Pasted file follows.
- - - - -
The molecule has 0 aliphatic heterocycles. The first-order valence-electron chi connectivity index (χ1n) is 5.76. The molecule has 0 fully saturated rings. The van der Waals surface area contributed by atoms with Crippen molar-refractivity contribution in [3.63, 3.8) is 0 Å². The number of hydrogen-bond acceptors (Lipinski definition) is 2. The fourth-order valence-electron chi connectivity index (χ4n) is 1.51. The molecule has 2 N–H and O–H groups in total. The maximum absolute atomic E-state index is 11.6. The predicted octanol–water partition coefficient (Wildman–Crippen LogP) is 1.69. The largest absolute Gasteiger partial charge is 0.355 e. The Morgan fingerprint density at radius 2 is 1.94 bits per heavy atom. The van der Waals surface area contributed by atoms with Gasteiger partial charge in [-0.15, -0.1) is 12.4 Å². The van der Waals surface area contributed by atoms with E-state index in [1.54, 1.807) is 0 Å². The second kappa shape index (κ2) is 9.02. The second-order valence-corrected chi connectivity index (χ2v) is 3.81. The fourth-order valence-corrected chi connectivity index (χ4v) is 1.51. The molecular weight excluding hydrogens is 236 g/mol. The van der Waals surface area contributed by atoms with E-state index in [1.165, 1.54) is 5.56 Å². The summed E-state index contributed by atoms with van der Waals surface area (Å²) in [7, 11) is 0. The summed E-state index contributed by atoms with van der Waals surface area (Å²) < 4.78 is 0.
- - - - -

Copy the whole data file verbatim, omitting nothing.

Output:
The molecule has 0 aliphatic heterocycles. The first-order valence-electron chi connectivity index (χ1n) is 5.76. The molecule has 0 fully saturated rings. The van der Waals surface area contributed by atoms with Crippen molar-refractivity contribution in [3.63, 3.8) is 0 Å². The number of hydrogen-bond acceptors (Lipinski definition) is 2. The fourth-order valence-electron chi connectivity index (χ4n) is 1.51. The molecule has 2 N–H and O–H groups in total. The maximum absolute atomic E-state index is 11.6. The predicted octanol–water partition coefficient (Wildman–Crippen LogP) is 1.69. The largest absolute Gasteiger partial charge is 0.355 e. The Morgan fingerprint density at radius 2 is 1.94 bits per heavy atom. The van der Waals surface area contributed by atoms with Gasteiger partial charge in [-0.15, -0.1) is 12.4 Å². The van der Waals surface area contributed by atoms with E-state index in [1.54, 1.807) is 0 Å². The second kappa shape index (κ2) is 9.02. The second-order valence-corrected chi connectivity index (χ2v) is 3.81. The fourth-order valence-corrected chi connectivity index (χ4v) is 1.51. The molecular weight excluding hydrogens is 236 g/mol. The van der Waals surface area contributed by atoms with E-state index in [1.165, 1.54) is 5.56 Å². The summed E-state index contributed by atoms with van der Waals surface area (Å²) in [7, 11) is 0. The summed E-state index contributed by atoms with van der Waals surface area (Å²) < 4.78 is 0.